Tue, May 16, 2017

Gorilla Cantsbee mystery appears solved

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It appears that the fate of the elderly mountain gorilla Cantsbee may now have been solved. The legendary silverback disappeared from his group in late February after showing signs of weakness. Despite massive searches by our staff, no trace of him was found.

But a few days ago, on May 12, Dian Fossey Gorilla Fund trackers spotted a partially decomposed gorilla body in a river while on their daily patrols, and arranged for its removal and transport over the weekend.

Yesterday, a necropsy was performed by Gorilla Doctors, in conjunction with Fossey Fund scientists and associated researchers. Due to the advanced decomposition of the body, identification was not simple, although it was clearly the size and shape of a big silverback. Luckily, a photo of Cantsbee’s teeth taken earlier this year by Gorilla Doctors was available and could be compared with the teeth from the carcass.

“There are many signs that are unique to teeth,” says Dr. Jordi Galbany, a Fossey Fund research associate from the George Washington University who is studying gorilla growth using high-tech photogrammetry techniques. “Incisor teeth, which were clearly visible in the photo, present characteristic patterns of wear, chipping or periodontal disease,” he says. “All of these were a perfect match between the photo of Cantsbee’s teeth that we had and the teeth in the carcass.” It was also possible to estimate the age of the teeth, which matched up with Cantsbee’s age, says Dr. Galbany.

In addition, the body was found in the area where Cantsbee was last seen. So Fossey Fund staff are ready to conclude that the carcass is indeed Cantsbee, although genetic analysis will still need to take place for final verification.

The final mysterious months

Cantsbee’s disappearance in February was not the first time he had disappeared. Last October he also went missing from his group, and due to his advanced age, it was presumed that he must have died, although no signs of his body were found, despite intense searching by Fossey Fund teams and Rwanda park authorities.

Then, in January, he suddenly reappeared in his group, shocking even the most experienced and expert trackers and scientists. Although he appeared healthy at the time of his reappearance, he soon began to show signs of slowing down, moving less and not eating much, until one day he was no longer in his group again.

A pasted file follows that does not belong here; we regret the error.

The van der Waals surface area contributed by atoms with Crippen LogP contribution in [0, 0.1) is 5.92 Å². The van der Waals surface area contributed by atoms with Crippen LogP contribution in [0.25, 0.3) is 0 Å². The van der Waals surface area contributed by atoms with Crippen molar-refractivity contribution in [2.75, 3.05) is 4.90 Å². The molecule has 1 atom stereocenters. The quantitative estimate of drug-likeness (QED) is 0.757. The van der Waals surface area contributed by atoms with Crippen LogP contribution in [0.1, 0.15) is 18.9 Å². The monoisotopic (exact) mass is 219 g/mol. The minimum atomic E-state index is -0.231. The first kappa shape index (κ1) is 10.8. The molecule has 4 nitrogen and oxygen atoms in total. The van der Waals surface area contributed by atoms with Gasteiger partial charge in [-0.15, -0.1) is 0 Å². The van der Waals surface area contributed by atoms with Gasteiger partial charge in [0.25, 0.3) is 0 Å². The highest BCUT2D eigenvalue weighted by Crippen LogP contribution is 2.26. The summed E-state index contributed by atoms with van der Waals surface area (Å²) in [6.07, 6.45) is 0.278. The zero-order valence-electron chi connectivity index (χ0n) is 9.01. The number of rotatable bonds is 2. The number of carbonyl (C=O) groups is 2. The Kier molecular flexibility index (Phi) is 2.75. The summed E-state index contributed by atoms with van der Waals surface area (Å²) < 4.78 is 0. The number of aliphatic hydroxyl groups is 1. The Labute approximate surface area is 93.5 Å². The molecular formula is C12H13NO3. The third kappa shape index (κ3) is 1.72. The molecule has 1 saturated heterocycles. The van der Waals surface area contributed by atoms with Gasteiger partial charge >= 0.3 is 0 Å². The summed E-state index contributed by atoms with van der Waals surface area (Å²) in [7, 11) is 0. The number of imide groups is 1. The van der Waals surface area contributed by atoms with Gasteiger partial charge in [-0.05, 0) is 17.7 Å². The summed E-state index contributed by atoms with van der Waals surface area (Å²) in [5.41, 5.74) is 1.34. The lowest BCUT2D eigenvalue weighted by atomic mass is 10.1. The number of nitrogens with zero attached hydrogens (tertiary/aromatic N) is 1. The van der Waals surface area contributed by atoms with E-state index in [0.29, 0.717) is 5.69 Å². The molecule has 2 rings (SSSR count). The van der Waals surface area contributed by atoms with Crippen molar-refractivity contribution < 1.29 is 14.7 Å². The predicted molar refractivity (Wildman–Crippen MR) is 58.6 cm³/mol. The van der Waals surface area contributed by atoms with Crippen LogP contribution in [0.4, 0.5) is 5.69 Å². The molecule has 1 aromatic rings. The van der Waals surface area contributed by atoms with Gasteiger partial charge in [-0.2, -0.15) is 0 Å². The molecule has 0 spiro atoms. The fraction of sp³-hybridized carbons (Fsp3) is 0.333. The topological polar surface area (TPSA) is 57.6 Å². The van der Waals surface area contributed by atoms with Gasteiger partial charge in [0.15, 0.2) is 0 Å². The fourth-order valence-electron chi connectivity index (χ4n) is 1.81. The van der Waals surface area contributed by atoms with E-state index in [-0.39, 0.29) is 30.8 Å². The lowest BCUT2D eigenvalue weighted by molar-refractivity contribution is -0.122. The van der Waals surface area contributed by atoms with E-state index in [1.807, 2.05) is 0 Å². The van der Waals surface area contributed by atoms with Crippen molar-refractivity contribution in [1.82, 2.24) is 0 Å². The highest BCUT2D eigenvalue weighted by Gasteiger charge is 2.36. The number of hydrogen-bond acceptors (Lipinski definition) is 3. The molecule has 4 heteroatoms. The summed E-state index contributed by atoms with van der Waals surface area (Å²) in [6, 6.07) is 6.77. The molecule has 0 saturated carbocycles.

Cantsbee’s historic legacy

Cantsbee was the last of the leading silverbacks originally studied by Dian Fossey. She gave him his unusual name because until he was born, she had presumed that his mother was actually a male gorilla. Upon seeing the newborn, Fossey exclaimed “It can’t be,” which turned into the name “Cantsbee.”

Since then, Cantsbee went on to create a historic legacy in many ways, leading the largest group of gorillas ever observed, remaining dominant for the longest reign ever recorded, siring the most offspring, and passing the statistical life expectancy for mountain gorillas.

“The longevity and success of Cantsbee is credit to not only his own unique strengths, but also to the daily protection and monitoring provided to him by the Fossey Fund’s trackers,” says Tara Stoinski, Ph.D., Fossey Fund president and CEO/chief scientific officer.

“At the time of Cantsbee’s birth, poaching was at some of its highest levels, which motivated Dian Fossey to start funding anti-poaching patrols. As a result of this increased protection, which we have maintained for decades, Cantsbee lived the longest and most successful life of any male gorilla ever observed.  His legacy will continue for a very long time.”

“I will remember Cantsbee as the most powerful and confident of all the silverback leaders,” says Veronica Vecellio, the Fossey Fund’s gorilla program manager in Rwanda. “I have bright memories of his group resting together, gathered around Cantsbee or following him by forming long lines, among the most surreal moments that I have experienced in the wild.

With Cantsbee now confirmed dead, at age 38, there is now only one other gorilla still alive who was originally studied by Dian Fossey –41-year-old female Poppy.

Stay tuned for more memories and remembrances of Cantsbee from those who knew him well….